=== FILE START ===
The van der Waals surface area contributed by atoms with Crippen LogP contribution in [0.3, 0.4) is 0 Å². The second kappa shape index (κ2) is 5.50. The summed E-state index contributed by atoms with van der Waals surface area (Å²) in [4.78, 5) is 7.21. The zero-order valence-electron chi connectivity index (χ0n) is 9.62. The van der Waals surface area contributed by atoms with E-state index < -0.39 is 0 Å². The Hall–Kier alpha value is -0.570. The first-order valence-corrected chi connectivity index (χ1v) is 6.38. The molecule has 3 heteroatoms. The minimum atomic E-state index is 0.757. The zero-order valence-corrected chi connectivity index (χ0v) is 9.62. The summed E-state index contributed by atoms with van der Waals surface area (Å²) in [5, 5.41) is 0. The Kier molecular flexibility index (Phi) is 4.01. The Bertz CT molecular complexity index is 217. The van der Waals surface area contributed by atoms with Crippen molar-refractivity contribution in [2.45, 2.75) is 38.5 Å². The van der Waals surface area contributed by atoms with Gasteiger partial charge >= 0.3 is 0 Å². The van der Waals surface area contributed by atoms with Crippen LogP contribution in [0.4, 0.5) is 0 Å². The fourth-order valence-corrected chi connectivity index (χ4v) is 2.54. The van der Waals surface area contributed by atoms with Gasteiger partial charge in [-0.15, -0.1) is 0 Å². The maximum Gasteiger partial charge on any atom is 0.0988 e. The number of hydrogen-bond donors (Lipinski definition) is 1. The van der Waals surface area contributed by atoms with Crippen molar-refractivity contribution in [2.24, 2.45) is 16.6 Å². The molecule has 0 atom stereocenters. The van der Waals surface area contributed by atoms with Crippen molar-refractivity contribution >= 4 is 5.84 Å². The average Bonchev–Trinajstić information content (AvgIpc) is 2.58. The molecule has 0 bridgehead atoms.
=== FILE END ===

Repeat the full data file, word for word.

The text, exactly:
The van der Waals surface area contributed by atoms with Crippen LogP contribution in [0.3, 0.4) is 0 Å². The second kappa shape index (κ2) is 5.50. The summed E-state index contributed by atoms with van der Waals surface area (Å²) in [4.78, 5) is 7.21. The zero-order valence-electron chi connectivity index (χ0n) is 9.62. The van der Waals surface area contributed by atoms with E-state index < -0.39 is 0 Å². The Hall–Kier alpha value is -0.570. The first-order valence-corrected chi connectivity index (χ1v) is 6.38. The molecule has 3 heteroatoms. The minimum atomic E-state index is 0.757. The zero-order valence-corrected chi connectivity index (χ0v) is 9.62. The summed E-state index contributed by atoms with van der Waals surface area (Å²) in [5, 5.41) is 0. The Kier molecular flexibility index (Phi) is 4.01. The Bertz CT molecular complexity index is 217. The van der Waals surface area contributed by atoms with Crippen molar-refractivity contribution in [2.45, 2.75) is 38.5 Å². The van der Waals surface area contributed by atoms with Gasteiger partial charge >= 0.3 is 0 Å². The van der Waals surface area contributed by atoms with Crippen LogP contribution in [0.4, 0.5) is 0 Å². The fourth-order valence-corrected chi connectivity index (χ4v) is 2.54. The van der Waals surface area contributed by atoms with Gasteiger partial charge in [-0.15, -0.1) is 0 Å². The maximum Gasteiger partial charge on any atom is 0.0988 e. The number of hydrogen-bond donors (Lipinski definition) is 1. The van der Waals surface area contributed by atoms with Crippen molar-refractivity contribution in [2.24, 2.45) is 16.6 Å². The molecule has 0 atom stereocenters. The van der Waals surface area contributed by atoms with Crippen molar-refractivity contribution >= 4 is 5.84 Å². The average Bonchev–Trinajstić information content (AvgIpc) is 2.58. The molecule has 0 bridgehead atoms.